Harvard business - Mon, 03/09/2020 - 07:00

Four lessons from the military on managing stress.

Categories: Blogs

How to Get People to Actually Participate in Virtual Meetings

Harvard business - Mon, 03/09/2020 - 06:38

Stop the multitasking already!

Categories: Blogs

Telling a Leader They're Wrong: A Survival Guide...

Hr Capitalis - Mon, 03/09/2020 - 05:17
One of the trickiest parts of growing your career is the following: The leaders you work for aren't always going to be right. You're going to see that they are wrong from time to time. You're got a choice -... Kris Dunn
Categories: Blogs

Everything HR Needs to Know About Geofencing

Hr Bartender - Sun, 03/08/2020 - 01:57

A couple of years ago, I was invited to attend the TAtech Conference. TAtech is a trade association for organizations that provide technology-based recruiting tools. It’s a great event and I really learned a lot. One of the concepts that the group was very focused on was geofencing.

According to a report from MarketsandMarkets, the geofencing industry is expected to grow over 27% by 2022, citing “technological advancements in use of spatial data and increasing applications in numerous industry verticals.” While all of this isn’t focused specifically on recruitment marketing, it does send the message that geofencing isn’t going away any time soon.

What is geofencing?

In the article “What is Geofencing and How Can You Use It to Attract Qualified Applicants?”, the author describes geofencing as “the practice of providing specific content to individuals based on their physical location, as determined by either their internet protocol address (i.e. IP address) or a function of their mobile device, such as radio-frequency identification (also known as RFID). The physical location can be as specific as an organization, or as broad as a zip code, state, or country. How broad you set the parameters depends on your particular goals, and where research shows your target demographic is located.”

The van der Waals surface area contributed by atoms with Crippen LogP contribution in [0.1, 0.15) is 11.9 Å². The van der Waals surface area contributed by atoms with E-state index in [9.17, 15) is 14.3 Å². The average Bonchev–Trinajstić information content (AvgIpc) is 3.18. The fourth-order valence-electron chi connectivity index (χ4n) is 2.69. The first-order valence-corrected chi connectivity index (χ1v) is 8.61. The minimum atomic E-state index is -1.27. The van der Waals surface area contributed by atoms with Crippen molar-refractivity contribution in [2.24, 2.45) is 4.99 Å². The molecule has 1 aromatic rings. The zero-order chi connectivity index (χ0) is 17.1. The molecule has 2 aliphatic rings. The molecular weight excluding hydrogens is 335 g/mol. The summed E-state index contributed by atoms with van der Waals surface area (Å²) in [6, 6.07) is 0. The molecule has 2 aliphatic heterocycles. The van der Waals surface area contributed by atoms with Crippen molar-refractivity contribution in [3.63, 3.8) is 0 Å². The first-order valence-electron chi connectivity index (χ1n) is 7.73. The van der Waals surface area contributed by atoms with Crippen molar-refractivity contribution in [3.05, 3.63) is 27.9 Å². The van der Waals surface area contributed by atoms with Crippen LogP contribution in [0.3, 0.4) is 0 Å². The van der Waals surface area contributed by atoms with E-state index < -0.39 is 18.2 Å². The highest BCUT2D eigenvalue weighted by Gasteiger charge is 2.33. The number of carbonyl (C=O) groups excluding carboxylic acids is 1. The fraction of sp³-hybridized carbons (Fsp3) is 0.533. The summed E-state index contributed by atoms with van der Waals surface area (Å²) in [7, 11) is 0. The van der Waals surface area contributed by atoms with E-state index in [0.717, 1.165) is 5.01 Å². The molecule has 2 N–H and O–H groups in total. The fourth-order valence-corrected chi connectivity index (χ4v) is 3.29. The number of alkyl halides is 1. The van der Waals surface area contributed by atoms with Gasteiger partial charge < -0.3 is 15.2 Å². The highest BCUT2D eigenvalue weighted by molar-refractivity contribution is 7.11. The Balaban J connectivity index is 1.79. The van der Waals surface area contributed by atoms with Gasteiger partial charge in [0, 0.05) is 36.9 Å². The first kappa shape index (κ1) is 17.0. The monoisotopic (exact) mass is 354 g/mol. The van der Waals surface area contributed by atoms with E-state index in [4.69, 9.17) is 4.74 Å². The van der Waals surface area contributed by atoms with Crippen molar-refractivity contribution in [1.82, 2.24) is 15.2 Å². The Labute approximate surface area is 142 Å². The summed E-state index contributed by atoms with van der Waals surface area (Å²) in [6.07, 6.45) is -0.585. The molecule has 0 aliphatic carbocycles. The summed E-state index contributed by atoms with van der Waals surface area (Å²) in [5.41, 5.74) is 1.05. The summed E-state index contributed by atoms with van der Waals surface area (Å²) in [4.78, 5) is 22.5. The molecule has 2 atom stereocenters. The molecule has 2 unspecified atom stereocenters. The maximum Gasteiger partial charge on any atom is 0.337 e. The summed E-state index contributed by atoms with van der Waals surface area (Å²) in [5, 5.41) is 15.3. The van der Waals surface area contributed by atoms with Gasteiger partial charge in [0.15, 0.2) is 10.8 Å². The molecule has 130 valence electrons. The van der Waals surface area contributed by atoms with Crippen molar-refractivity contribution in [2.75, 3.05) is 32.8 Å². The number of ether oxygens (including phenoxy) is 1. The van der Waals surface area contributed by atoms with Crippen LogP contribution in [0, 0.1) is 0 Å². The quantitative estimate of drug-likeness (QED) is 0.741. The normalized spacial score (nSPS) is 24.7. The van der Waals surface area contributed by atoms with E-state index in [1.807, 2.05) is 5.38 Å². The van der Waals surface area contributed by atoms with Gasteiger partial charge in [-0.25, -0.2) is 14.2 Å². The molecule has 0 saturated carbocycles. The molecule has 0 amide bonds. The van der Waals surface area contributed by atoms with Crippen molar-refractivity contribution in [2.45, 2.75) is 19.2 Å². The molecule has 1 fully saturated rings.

So geofencing is about using technology to send a targeted message to a specific location. Think of it as putting a fence around a location and only sending your message to the individuals within the fence.

An example of geofencing would be if you’re trying to find talent acquisition professionals. You know there’s a big HR conference coming up in San Diego. Geofencing would be identifying (i.e. creating a fence) around the location of the conference (San Diego) and then planning to send messages to HR pros who are in the “fence” during the conference timeframe.

How does geotargeting differ from geofencing?

In the same article, geotargeting is defined as “adding the additional capabilities of being able to deliver ads not only to people within a specific geographic area, but also people who meet certain criteria, like behaviors, interests, and demographics.”

Using our previous example, geotargeting would be identifying the HR pros at that big conference in San Diego who have talent acquisition experience and specifically sending messages to them instead of all of the HR pros. The key to using both geofencing and geotargeting successfully is understanding your audience. The more you can identify the ideal candidate, the better you can target your messaging.